Emissions from Flares with Non-hydrocarbon Liquids in the Flare Stream
Wayne Hillier, Husky Energy
Flaring is often used in the energy and petrochemical sectors to dispose of unwanted flammable gases. Flaring is preferred to simply venting the gases since the global warming potential of CO2 is much lower than that of methane (IPCC, 2007). The United States Energy Information Administration estimated that 122 billion m3 of gas was flared or vented worldwide in 2008 (US Energy Information Administration, 2011), while in Alberta approximately 1.14 billion m3 was flared or vented in the upstream sector in 2008 (Johnson and Coderre, 2011).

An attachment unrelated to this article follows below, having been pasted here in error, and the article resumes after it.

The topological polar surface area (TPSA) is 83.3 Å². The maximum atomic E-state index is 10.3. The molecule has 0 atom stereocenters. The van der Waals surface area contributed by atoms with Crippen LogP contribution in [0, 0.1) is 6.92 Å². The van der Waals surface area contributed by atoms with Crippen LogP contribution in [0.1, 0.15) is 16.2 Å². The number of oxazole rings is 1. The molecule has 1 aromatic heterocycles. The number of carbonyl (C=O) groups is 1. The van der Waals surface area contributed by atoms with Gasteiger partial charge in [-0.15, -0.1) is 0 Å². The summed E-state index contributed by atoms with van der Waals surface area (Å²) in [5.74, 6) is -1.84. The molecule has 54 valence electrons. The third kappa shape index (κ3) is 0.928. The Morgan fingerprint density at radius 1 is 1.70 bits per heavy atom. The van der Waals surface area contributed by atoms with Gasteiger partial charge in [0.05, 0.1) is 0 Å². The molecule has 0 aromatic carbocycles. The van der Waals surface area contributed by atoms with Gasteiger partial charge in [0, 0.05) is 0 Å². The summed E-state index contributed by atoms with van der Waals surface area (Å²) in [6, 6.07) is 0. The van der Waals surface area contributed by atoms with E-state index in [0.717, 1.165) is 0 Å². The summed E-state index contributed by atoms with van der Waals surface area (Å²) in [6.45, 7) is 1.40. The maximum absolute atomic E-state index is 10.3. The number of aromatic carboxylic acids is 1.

Fracturing fluids have been successfully used for many years in the oil and gas industry to increase well-site productivity. However, in recent years the general public and government regulators have voiced concerns about the possible effects these fluids might have on ground water and air quality (e.g. “Northern BC Fracking License Concerns Critics”, CBC 2011). The separation process at upstream battery sites can potentially create scenarios where some droplets of liquid can enter the flare stack (Strosher, 2000). This liquid is mostly water but can contain other substances like salt solutions and fracturing fluid. To the authors’ knowledge, there are currently no scientific data available that show what effect flaring these substances has on flare efficiency or gas and particle-phase emissions.